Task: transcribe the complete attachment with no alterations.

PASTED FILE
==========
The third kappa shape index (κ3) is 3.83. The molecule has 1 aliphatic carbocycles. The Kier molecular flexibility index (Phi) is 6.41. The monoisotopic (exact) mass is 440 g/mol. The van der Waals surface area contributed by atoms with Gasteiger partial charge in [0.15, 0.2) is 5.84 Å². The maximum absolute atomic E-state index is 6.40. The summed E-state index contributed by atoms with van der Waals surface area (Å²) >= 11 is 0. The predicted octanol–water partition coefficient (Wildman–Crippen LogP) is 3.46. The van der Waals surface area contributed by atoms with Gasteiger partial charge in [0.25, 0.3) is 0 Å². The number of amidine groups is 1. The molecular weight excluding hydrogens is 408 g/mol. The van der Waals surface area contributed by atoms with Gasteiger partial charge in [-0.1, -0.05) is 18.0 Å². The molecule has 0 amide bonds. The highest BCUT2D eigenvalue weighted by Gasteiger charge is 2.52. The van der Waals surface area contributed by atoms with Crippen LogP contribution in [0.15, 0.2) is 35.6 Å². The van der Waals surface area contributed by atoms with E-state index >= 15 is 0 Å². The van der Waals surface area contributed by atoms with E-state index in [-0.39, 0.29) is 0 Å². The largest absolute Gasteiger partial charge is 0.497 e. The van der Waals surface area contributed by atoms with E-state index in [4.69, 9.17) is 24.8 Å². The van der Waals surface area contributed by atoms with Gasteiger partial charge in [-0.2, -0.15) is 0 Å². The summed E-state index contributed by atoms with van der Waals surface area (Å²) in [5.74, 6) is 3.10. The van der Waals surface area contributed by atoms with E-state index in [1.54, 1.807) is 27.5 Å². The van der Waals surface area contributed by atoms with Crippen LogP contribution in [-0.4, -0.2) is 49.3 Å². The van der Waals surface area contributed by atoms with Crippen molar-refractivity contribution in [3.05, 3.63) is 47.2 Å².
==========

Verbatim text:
The third kappa shape index (κ3) is 3.83. The molecule has 1 aliphatic carbocycles. The Kier molecular flexibility index (Phi) is 6.41. The monoisotopic (exact) mass is 440 g/mol. The van der Waals surface area contributed by atoms with Gasteiger partial charge in [0.15, 0.2) is 5.84 Å². The maximum absolute atomic E-state index is 6.40. The summed E-state index contributed by atoms with van der Waals surface area (Å²) >= 11 is 0. The predicted octanol–water partition coefficient (Wildman–Crippen LogP) is 3.46. The van der Waals surface area contributed by atoms with Gasteiger partial charge in [0.25, 0.3) is 0 Å². The number of amidine groups is 1. The molecular weight excluding hydrogens is 408 g/mol. The van der Waals surface area contributed by atoms with Gasteiger partial charge in [-0.1, -0.05) is 18.0 Å². The molecule has 0 amide bonds. The highest BCUT2D eigenvalue weighted by Gasteiger charge is 2.52. The van der Waals surface area contributed by atoms with Crippen LogP contribution in [0.15, 0.2) is 35.6 Å². The van der Waals surface area contributed by atoms with E-state index >= 15 is 0 Å². The van der Waals surface area contributed by atoms with E-state index in [-0.39, 0.29) is 0 Å². The largest absolute Gasteiger partial charge is 0.497 e. The van der Waals surface area contributed by atoms with E-state index in [4.69, 9.17) is 24.8 Å². The van der Waals surface area contributed by atoms with Gasteiger partial charge in [-0.2, -0.15) is 0 Å². The summed E-state index contributed by atoms with van der Waals surface area (Å²) in [5.74, 6) is 3.10. The van der Waals surface area contributed by atoms with E-state index in [1.54, 1.807) is 27.5 Å². The van der Waals surface area contributed by atoms with Crippen LogP contribution in [-0.4, -0.2) is 49.3 Å². The van der Waals surface area contributed by atoms with Crippen molar-refractivity contribution in [3.05, 3.63) is 47.2 Å².